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Drug Metab Dispos. 2008 Aug;36(8):1637-49. doi: 10.1124/dmd.107.019562. Epub 2008 May 7.

Pathways of carbamazepine bioactivation in vitro. III. The role of human cytochrome P450 enzymes in the formation of 2,3-dihydroxycarbamazepine.

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  • 1Section of Developmental Pharmacology and Experimental Therapeutics, Division of Pediatric Pharmacology and Medical Toxicology, Children's Mercy Hospitals and Clinics, 2401 Gillham Road, Kansas City, MO 64108, USA. rpearce@cmh.edu

Abstract

Conversion of the carbamazepine metabolite 3-hydroxycarbamazepine (3-OHCBZ) to the catechol 2,3-dihydroxycarbamazepine (2,3-diOHCBZ) followed by subsequent oxidation to a reactive o-quinone species has been proposed as a possible bioactivation pathway in the pathogenesis of carbamazepine-induced hypersensitivity. Initial in vitro phenotyping studies implicated CYP3A4 as a primary catalyst of 2,3-diOHCBZ formation: 2-hydroxylation of 3-OHCBZ correlated significantly (r(2) > or = 0.929, P < 0.001) with CYP3A4/5 activities in a panel of human liver microsomes (n = 14) and was markedly impaired by CYP3A inhibitors (>80%) but not by inhibitors of other cytochrome P450 enzymes (< or = 20%). However, in the presence of troleandomycin, the rate of 2,3-diOHCBZ formation correlated significantly with CYP2C19 activity (r(2) = 0.893, P < 0.001) in the panel of human liver microsomes. Studies with a panel of cDNA-expressed enzymes revealed that CYP2C19 and CYP3A4 were high (S50 = 30 microM) and low (S50 = 203 microM) affinity enzymes, respectively, for 2,3-diOHCBZ formation and suggested that CYP3A4, but not CYP2C19, might be inactivated by a metabolite formed from 3-OHCBZ. Subsequent experiments demonstrated that preincubation of 3-OHCBZ with human liver microsomes or recombinant CYP3A4 led to decreased CYP3A4 activity, which was both preincubation time- and concentration-dependent, but not inhibited by inclusion of glutathione or N-acetylcysteine. CYP3A4, CYP3A5, CYP3A7, CYP2C19, and CYP1A2 converted [14C]3-OHCBZ into protein-reactive metabolites, but CYP3A4 was the most catalytically active enzyme. The results of this study suggest that CYP3A4-dependent secondary oxidation of 3-OHCBZ represents a potential carbamazepine bioactivation pathway via formation of reactive metabolites capable of inactivating CYP3A4, potentially generating a neoantigen that may play a role in the etiology of carbamazepine-induced idiosyncratic toxicity.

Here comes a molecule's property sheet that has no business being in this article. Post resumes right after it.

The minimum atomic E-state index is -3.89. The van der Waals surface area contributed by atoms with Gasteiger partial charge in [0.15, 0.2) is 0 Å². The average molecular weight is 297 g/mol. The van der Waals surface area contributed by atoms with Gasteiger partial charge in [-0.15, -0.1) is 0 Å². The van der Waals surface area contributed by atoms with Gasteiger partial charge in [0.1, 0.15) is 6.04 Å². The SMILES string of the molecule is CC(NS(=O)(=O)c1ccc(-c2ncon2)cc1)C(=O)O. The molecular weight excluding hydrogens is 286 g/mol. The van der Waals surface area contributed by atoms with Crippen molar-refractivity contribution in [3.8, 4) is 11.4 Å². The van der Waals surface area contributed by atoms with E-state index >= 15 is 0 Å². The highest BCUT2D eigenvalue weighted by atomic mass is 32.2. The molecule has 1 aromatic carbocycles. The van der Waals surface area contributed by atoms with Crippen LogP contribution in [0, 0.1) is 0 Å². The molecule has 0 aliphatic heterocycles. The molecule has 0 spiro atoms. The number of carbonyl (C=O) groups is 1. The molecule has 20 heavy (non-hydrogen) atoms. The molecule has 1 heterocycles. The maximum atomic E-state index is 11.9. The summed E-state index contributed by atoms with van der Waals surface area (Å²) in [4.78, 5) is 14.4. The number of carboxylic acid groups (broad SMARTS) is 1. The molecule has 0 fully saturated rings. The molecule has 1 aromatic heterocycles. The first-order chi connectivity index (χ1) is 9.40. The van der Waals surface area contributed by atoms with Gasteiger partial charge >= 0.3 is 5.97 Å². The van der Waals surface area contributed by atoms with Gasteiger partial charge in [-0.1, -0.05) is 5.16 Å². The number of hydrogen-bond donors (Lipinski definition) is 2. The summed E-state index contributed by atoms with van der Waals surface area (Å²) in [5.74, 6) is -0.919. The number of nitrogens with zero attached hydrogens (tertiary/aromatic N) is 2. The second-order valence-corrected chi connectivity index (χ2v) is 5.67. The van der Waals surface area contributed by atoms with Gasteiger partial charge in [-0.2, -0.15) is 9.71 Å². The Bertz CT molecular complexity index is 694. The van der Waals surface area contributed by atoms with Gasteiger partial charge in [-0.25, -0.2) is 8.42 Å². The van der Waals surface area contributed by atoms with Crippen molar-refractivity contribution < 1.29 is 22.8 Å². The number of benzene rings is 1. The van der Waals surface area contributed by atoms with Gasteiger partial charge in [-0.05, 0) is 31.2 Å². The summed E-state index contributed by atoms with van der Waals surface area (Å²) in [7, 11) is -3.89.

PMID:
18463198
[PubMed - indexed for MEDLINE]
PMCID:
PMC2562787
Free PMC Article

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